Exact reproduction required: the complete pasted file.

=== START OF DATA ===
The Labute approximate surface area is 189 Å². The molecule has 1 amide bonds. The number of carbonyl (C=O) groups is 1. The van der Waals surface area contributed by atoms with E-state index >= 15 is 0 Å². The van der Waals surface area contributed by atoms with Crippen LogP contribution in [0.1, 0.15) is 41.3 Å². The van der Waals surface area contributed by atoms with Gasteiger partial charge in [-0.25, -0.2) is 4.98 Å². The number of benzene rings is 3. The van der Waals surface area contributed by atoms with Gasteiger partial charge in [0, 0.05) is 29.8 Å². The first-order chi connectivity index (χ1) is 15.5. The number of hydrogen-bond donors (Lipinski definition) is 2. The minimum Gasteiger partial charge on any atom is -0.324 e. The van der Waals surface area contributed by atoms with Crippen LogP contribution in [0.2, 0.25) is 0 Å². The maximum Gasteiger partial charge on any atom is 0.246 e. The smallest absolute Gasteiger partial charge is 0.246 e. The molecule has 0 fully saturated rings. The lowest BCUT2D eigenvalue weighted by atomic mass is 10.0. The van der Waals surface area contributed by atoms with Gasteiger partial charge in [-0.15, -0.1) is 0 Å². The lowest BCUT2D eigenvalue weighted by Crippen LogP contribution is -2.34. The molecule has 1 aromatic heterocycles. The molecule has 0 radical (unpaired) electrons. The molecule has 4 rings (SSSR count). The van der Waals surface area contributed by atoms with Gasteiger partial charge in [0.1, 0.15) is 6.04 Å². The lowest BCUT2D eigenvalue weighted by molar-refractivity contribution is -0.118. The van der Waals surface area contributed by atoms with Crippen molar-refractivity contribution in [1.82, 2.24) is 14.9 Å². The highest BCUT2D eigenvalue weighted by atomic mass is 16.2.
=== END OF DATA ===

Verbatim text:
The Labute approximate surface area is 189 Å². The molecule has 1 amide bonds. The number of carbonyl (C=O) groups is 1. The van der Waals surface area contributed by atoms with E-state index >= 15 is 0 Å². The van der Waals surface area contributed by atoms with Crippen LogP contribution in [0.1, 0.15) is 41.3 Å². The van der Waals surface area contributed by atoms with Gasteiger partial charge in [-0.25, -0.2) is 4.98 Å². The number of benzene rings is 3. The van der Waals surface area contributed by atoms with Gasteiger partial charge in [0, 0.05) is 29.8 Å². The first-order chi connectivity index (χ1) is 15.5. The number of hydrogen-bond donors (Lipinski definition) is 2. The minimum Gasteiger partial charge on any atom is -0.324 e. The van der Waals surface area contributed by atoms with Crippen LogP contribution in [0.2, 0.25) is 0 Å². The maximum Gasteiger partial charge on any atom is 0.246 e. The smallest absolute Gasteiger partial charge is 0.246 e. The molecule has 0 fully saturated rings. The lowest BCUT2D eigenvalue weighted by atomic mass is 10.0. The van der Waals surface area contributed by atoms with Gasteiger partial charge in [-0.15, -0.1) is 0 Å². The lowest BCUT2D eigenvalue weighted by Crippen LogP contribution is -2.34. The molecule has 1 aromatic heterocycles. The molecule has 0 radical (unpaired) electrons. The molecule has 4 rings (SSSR count). The van der Waals surface area contributed by atoms with Gasteiger partial charge in [0.1, 0.15) is 6.04 Å². The lowest BCUT2D eigenvalue weighted by molar-refractivity contribution is -0.118. The van der Waals surface area contributed by atoms with Crippen molar-refractivity contribution in [1.82, 2.24) is 14.9 Å². The highest BCUT2D eigenvalue weighted by atomic mass is 16.2.